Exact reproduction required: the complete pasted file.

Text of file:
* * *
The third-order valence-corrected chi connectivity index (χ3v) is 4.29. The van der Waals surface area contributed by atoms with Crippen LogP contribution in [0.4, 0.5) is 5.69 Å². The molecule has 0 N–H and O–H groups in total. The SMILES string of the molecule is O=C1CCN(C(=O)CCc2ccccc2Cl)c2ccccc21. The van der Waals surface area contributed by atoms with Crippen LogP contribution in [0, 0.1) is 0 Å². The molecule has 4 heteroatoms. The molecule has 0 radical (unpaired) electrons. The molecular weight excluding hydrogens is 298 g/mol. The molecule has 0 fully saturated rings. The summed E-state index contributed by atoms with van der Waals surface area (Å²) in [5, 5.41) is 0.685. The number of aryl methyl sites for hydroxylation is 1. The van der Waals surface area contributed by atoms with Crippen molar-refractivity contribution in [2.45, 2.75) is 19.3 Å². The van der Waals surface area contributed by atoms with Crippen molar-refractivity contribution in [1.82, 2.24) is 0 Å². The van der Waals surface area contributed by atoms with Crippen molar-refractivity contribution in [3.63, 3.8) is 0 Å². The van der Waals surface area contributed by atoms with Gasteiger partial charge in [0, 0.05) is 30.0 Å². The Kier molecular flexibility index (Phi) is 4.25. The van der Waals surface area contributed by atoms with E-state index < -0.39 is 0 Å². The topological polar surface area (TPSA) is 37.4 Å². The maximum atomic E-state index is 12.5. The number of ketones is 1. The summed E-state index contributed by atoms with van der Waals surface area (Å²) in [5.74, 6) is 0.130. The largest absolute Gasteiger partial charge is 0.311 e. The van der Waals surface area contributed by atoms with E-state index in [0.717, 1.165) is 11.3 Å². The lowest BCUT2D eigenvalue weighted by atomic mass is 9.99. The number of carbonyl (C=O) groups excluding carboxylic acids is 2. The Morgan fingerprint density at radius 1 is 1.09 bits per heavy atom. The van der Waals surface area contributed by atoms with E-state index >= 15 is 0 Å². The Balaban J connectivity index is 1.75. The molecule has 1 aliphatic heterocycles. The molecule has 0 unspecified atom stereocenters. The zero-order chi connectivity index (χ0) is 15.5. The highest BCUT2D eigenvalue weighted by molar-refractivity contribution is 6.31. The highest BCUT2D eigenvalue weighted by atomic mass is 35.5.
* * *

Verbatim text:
The third-order valence-corrected chi connectivity index (χ3v) is 4.29. The van der Waals surface area contributed by atoms with Crippen LogP contribution in [0.4, 0.5) is 5.69 Å². The molecule has 0 N–H and O–H groups in total. The SMILES string of the molecule is O=C1CCN(C(=O)CCc2ccccc2Cl)c2ccccc21. The van der Waals surface area contributed by atoms with Crippen LogP contribution in [0, 0.1) is 0 Å². The molecule has 4 heteroatoms. The molecule has 0 radical (unpaired) electrons. The molecular weight excluding hydrogens is 298 g/mol. The molecule has 0 fully saturated rings. The summed E-state index contributed by atoms with van der Waals surface area (Å²) in [5, 5.41) is 0.685. The number of aryl methyl sites for hydroxylation is 1. The van der Waals surface area contributed by atoms with Crippen molar-refractivity contribution in [2.45, 2.75) is 19.3 Å². The van der Waals surface area contributed by atoms with Crippen molar-refractivity contribution in [1.82, 2.24) is 0 Å². The van der Waals surface area contributed by atoms with Crippen molar-refractivity contribution in [3.63, 3.8) is 0 Å². The van der Waals surface area contributed by atoms with Gasteiger partial charge in [0, 0.05) is 30.0 Å². The Kier molecular flexibility index (Phi) is 4.25. The van der Waals surface area contributed by atoms with E-state index < -0.39 is 0 Å². The topological polar surface area (TPSA) is 37.4 Å². The maximum atomic E-state index is 12.5. The number of ketones is 1. The summed E-state index contributed by atoms with van der Waals surface area (Å²) in [5.74, 6) is 0.130. The largest absolute Gasteiger partial charge is 0.311 e. The van der Waals surface area contributed by atoms with E-state index in [0.717, 1.165) is 11.3 Å². The lowest BCUT2D eigenvalue weighted by atomic mass is 9.99. The number of carbonyl (C=O) groups excluding carboxylic acids is 2. The Morgan fingerprint density at radius 1 is 1.09 bits per heavy atom. The van der Waals surface area contributed by atoms with E-state index >= 15 is 0 Å². The Balaban J connectivity index is 1.75. The molecule has 1 aliphatic heterocycles. The molecule has 0 unspecified atom stereocenters. The zero-order chi connectivity index (χ0) is 15.5. The highest BCUT2D eigenvalue weighted by molar-refractivity contribution is 6.31. The highest BCUT2D eigenvalue weighted by atomic mass is 35.5.